Write down and share what the assumption is, but most importantly, the consequence or impact of that assumption. This is, if the assumption changed how would the decision change.
  • Verify
    Set the time to prove or disprove an assumption. If you can, then there is one less assumption to worry about.
  • Challenge
    By challenging your own and other people's assumptions you avoid inertia.
  • Review
    It is a good practice to review assumptions at predefined stages in the development cycle. Even more important is to review them when you identify change.
  • Act
    If an assumption changes or is disproved, bring it up for discussion, review the decisions made based on that assumption and if necessary, recommend changing direction.
Doing the 180
It is not easy to do an about-face after having given all your arguments for the current decisions. However, having clearly stated assumptions can reduce the pain, and certainly show people that you are a professional that is not afraid to change directions if conditions change.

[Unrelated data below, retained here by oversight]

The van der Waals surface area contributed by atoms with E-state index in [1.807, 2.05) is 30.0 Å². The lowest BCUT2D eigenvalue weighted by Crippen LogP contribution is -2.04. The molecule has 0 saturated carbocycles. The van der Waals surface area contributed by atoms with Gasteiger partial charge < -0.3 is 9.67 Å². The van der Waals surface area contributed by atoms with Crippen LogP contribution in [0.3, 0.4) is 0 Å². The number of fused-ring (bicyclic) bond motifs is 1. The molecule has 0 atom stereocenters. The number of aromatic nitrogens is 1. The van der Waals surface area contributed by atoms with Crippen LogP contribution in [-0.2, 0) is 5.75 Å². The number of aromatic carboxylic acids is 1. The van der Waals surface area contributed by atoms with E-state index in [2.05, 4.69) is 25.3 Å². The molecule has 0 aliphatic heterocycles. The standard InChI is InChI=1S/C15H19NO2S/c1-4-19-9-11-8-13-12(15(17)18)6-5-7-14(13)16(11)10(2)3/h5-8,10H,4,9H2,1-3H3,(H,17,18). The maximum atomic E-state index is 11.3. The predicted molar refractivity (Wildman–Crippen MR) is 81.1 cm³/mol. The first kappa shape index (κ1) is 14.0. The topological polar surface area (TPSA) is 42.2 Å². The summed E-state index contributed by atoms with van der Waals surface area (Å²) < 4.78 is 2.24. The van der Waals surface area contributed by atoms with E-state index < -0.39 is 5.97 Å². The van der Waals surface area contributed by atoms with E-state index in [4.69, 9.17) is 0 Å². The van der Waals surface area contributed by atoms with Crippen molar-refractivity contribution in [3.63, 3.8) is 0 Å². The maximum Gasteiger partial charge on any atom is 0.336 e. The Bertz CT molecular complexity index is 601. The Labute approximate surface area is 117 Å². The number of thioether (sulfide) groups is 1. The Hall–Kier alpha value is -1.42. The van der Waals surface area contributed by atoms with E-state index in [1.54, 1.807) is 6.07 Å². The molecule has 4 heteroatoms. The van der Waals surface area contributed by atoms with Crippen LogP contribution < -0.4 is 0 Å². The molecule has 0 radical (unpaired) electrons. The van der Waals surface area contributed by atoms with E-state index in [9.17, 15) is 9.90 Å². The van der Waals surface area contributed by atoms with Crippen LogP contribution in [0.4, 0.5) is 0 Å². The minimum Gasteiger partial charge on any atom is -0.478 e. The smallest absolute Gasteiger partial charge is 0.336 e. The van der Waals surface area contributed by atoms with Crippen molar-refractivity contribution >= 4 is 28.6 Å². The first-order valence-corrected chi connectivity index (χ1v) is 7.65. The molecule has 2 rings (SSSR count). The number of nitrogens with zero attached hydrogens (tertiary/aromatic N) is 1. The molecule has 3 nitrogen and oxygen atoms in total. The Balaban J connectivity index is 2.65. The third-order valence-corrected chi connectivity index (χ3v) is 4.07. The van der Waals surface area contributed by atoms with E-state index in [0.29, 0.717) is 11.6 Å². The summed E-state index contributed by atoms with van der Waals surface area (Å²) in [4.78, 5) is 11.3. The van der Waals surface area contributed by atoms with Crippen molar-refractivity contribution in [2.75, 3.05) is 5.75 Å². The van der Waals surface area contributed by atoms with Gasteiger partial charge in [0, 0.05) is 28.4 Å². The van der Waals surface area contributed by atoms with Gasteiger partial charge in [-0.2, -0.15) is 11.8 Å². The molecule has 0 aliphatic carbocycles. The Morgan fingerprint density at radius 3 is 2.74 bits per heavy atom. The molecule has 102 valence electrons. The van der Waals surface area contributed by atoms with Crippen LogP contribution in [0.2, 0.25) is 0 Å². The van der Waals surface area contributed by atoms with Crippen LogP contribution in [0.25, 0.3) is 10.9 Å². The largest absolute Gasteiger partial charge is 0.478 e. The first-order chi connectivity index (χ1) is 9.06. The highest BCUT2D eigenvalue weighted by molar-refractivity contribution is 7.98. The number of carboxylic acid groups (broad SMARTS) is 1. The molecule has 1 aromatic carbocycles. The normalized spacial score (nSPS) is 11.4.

Wednesday, October 8, 2014

I'm back blogging. This time more agile

I'm back blogging. After a few months hiatus, I've decided to start posting again. First I thought it was that going on vacations had changed my rhythm, then I thought it was all the workload of an important project, or maybe the summer.

Finally I realized what it was. I chocked trying to do too much at once.

My original plan for this blog was to write my thoughts as they came. Short posts that wouldn't bore people. Over time I would add additional related thoughts. Eventually, those thoughts would be associated by the labels.

In methodology terms: I was planning to write things "agile". Write as much as I had in my mind.